The study, published January 6, 2020 in Proceedings of the National Academy of Sciences, used a two-pronged approach including tagging and video census data for monitoring and counting Nassau Grouper populations in an effort to more accurately estimate annual numbers of fish in the population and thus provide insight into the effects of ongoing conservation efforts. While many governments have enacted regional or seasonal fishing closures in an attempt to allow recovery of overfished stocks of aggregating reef fishes, this is one of the first studies to provide evidence that these measures can be successful.
“Normally, Nassau Grouper are relatively solitary, and tend to be hard to catch,” said Lynn Waterhouse, a former PhD student in the Semmens Lab at Scripps Oceanography and research biologist at the John G. Shedd Aquarium in Chicago. “But at spawning, they come together en masse to form annual spawning aggregations, where historically tens of thousands of fish come together to reproduce, so they’re very easy for fishermen to catch.”
Due to overfishing during spawning, the species has suffered region-wide stock collapse. By the 1980s large aggregations had all but disappeared from the Caribbean region. Of the remaining aggregations, few contained more than 1,000 individuals and the species is currently listed as critically endangered by the International Union for Conservation of Nature.
In 2001, an aggregation of around 7,000 Nassau Grouper was discovered near Little Cayman, the smallest of the three islands located south of Cuba in the Caribbean Sea. In 2003, the subsequent rapid overfishing of the aggregation drove the Cayman Islands Government to enact aggressive management policies by banning fishing at aggregation sites during the spawning season. Through the Grouper Moon Project, the Cayman Islands Department of Environment (CI-DOE) partnered with a citizen conservation group called Reef Environmental Education Foundation (REEF) and scientists from Scripps Oceanography and Oregon State University to develop a monitoring strategy for the remaining Cayman Island aggregations.
“We developed a unique approach for monitoring these populations over the course of nearly two decades,” said senior author Brice Semmens, an associate professor and ecologist at Scripps Oceanography. “This included a combination of using mark and recapture tagging techniques to track the proportion of tagged fish and video transects to count fish across the aggregation.”
The researchers faced a number of obstacles, including funding challenges and particularly difficult monitoring conditions — the Nassau Grouper has the unfortunate habit of aggregating at inconvenient and often dangerous locations along the reef shelf edge, making it difficult for divers to easily observe and tag the aggregation. But with the support of the CI-DOE, the team has been able to maintain their monitoring efforts for over 15 years.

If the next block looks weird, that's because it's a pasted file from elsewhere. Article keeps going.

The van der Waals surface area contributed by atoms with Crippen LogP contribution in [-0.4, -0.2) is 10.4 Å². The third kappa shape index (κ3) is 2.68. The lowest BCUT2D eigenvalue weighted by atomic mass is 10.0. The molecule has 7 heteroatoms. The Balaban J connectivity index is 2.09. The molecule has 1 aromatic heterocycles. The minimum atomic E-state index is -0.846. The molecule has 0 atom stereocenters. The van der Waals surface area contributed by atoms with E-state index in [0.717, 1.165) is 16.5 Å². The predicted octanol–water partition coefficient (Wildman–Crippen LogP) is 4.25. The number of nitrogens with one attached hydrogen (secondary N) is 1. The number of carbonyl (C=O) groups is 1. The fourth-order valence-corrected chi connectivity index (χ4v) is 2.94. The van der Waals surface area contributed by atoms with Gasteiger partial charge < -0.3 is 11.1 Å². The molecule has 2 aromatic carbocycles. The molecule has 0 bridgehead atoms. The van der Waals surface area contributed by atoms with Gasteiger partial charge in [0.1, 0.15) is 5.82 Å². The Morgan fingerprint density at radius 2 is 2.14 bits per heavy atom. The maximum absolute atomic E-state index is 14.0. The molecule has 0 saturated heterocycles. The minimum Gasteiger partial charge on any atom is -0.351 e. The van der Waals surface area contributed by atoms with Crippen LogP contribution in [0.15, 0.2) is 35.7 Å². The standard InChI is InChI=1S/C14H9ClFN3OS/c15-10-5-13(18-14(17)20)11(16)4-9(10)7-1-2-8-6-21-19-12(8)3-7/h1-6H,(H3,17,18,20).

Importantly, the researchers did not just track the number of fish in the aggregation — they worked together with the CI-DOE and local communities to share results and discuss next steps. After reviewing the data being collected by the Grouper Moon Project, in 2016 the government initiated an even more progressive fishing policy, banning all fishing of Nassau Grouper during the winter spawning season along with limits on the number and size of fish that can be kept.
As a result, the team was astonished at how quickly the Nassau Grouper population recovered — over the last 10 years the aggregation on Little Cayman had nearly tripled in size, going from around 1,200 fish in 2009 to over 7,000 in 2018. This growth was due, at least in part, to a rapid increase in the addition of new, younger fish to the aggregation.
“This really demonstrates the power of this collaborative approach to conservation,” said co-author Christy Pattengill-Semmens, REEF’s director of science. “We were able to monitor the population and provide information to support management as the data came in, allowing the Cayman government to respond rapidly with policy changes.
“These efforts have been successful because of the strength of the partnerships among the government, academic research groups, and nonprofits,” she added. “CI-DOE also has a long history of working with fishing communities in the islands.”
The team also emphasized that these results show that patience is key.
“Due to the way these fish breed and the timing and location of spawning events, it can take several generations before the right ocean conditions ultimately facilitate young grouper joining an aggregation,” said Pattengill-Semmens. “This means that communities and governments may need to implement protection strategies over the course of years or even decades to meet their management targets.”
“This is an ideal approach for conservation,” said Semmens. “Just doing the science isn’t enough. You need to partner with groups and governments capable of turning science into conservation decisions that support the local community.”